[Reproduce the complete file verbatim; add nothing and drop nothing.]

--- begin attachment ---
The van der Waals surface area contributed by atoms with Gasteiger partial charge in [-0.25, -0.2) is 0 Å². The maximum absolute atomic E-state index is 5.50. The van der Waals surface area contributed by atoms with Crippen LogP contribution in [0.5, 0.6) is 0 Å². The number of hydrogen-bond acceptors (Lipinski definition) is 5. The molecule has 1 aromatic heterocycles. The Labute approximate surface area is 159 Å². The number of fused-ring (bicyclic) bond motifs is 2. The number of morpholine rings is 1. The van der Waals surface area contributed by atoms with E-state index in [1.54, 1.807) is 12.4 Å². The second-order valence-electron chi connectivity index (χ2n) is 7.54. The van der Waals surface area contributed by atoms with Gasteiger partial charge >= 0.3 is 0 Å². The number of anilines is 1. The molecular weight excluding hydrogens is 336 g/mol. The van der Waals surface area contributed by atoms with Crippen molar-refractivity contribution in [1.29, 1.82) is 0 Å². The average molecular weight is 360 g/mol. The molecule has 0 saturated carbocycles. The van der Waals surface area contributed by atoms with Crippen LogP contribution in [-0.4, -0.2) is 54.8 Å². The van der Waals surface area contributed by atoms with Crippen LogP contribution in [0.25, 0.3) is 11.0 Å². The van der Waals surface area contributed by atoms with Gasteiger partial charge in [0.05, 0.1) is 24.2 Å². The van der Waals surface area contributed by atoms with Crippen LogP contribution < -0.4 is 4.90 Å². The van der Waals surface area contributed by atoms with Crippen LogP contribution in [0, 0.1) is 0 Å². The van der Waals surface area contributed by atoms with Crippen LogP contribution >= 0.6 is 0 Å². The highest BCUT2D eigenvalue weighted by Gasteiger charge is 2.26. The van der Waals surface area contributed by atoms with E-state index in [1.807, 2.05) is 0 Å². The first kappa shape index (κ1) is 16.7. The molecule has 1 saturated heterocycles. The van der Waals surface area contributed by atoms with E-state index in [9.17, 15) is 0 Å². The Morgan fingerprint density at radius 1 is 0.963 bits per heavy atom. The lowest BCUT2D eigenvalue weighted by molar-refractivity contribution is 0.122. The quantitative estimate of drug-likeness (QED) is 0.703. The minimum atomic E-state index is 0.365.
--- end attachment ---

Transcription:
The van der Waals surface area contributed by atoms with Gasteiger partial charge in [-0.25, -0.2) is 0 Å². The maximum absolute atomic E-state index is 5.50. The van der Waals surface area contributed by atoms with Crippen LogP contribution in [0.5, 0.6) is 0 Å². The number of hydrogen-bond acceptors (Lipinski definition) is 5. The molecule has 1 aromatic heterocycles. The Labute approximate surface area is 159 Å². The number of fused-ring (bicyclic) bond motifs is 2. The number of morpholine rings is 1. The van der Waals surface area contributed by atoms with E-state index in [1.54, 1.807) is 12.4 Å². The second-order valence-electron chi connectivity index (χ2n) is 7.54. The van der Waals surface area contributed by atoms with Gasteiger partial charge >= 0.3 is 0 Å². The number of anilines is 1. The molecular weight excluding hydrogens is 336 g/mol. The van der Waals surface area contributed by atoms with Crippen molar-refractivity contribution in [1.29, 1.82) is 0 Å². The average molecular weight is 360 g/mol. The molecule has 0 saturated carbocycles. The van der Waals surface area contributed by atoms with Crippen LogP contribution in [-0.4, -0.2) is 54.8 Å². The van der Waals surface area contributed by atoms with Crippen LogP contribution in [0.25, 0.3) is 11.0 Å². The van der Waals surface area contributed by atoms with Gasteiger partial charge in [0.05, 0.1) is 24.2 Å². The van der Waals surface area contributed by atoms with Crippen LogP contribution < -0.4 is 4.90 Å². The van der Waals surface area contributed by atoms with Crippen LogP contribution in [0, 0.1) is 0 Å². The van der Waals surface area contributed by atoms with Crippen LogP contribution >= 0.6 is 0 Å². The highest BCUT2D eigenvalue weighted by Gasteiger charge is 2.26. The van der Waals surface area contributed by atoms with E-state index in [1.807, 2.05) is 0 Å². The first kappa shape index (κ1) is 16.7. The molecule has 1 saturated heterocycles. The van der Waals surface area contributed by atoms with E-state index in [9.17, 15) is 0 Å². The Morgan fingerprint density at radius 1 is 0.963 bits per heavy atom. The lowest BCUT2D eigenvalue weighted by molar-refractivity contribution is 0.122. The quantitative estimate of drug-likeness (QED) is 0.703. The minimum atomic E-state index is 0.365.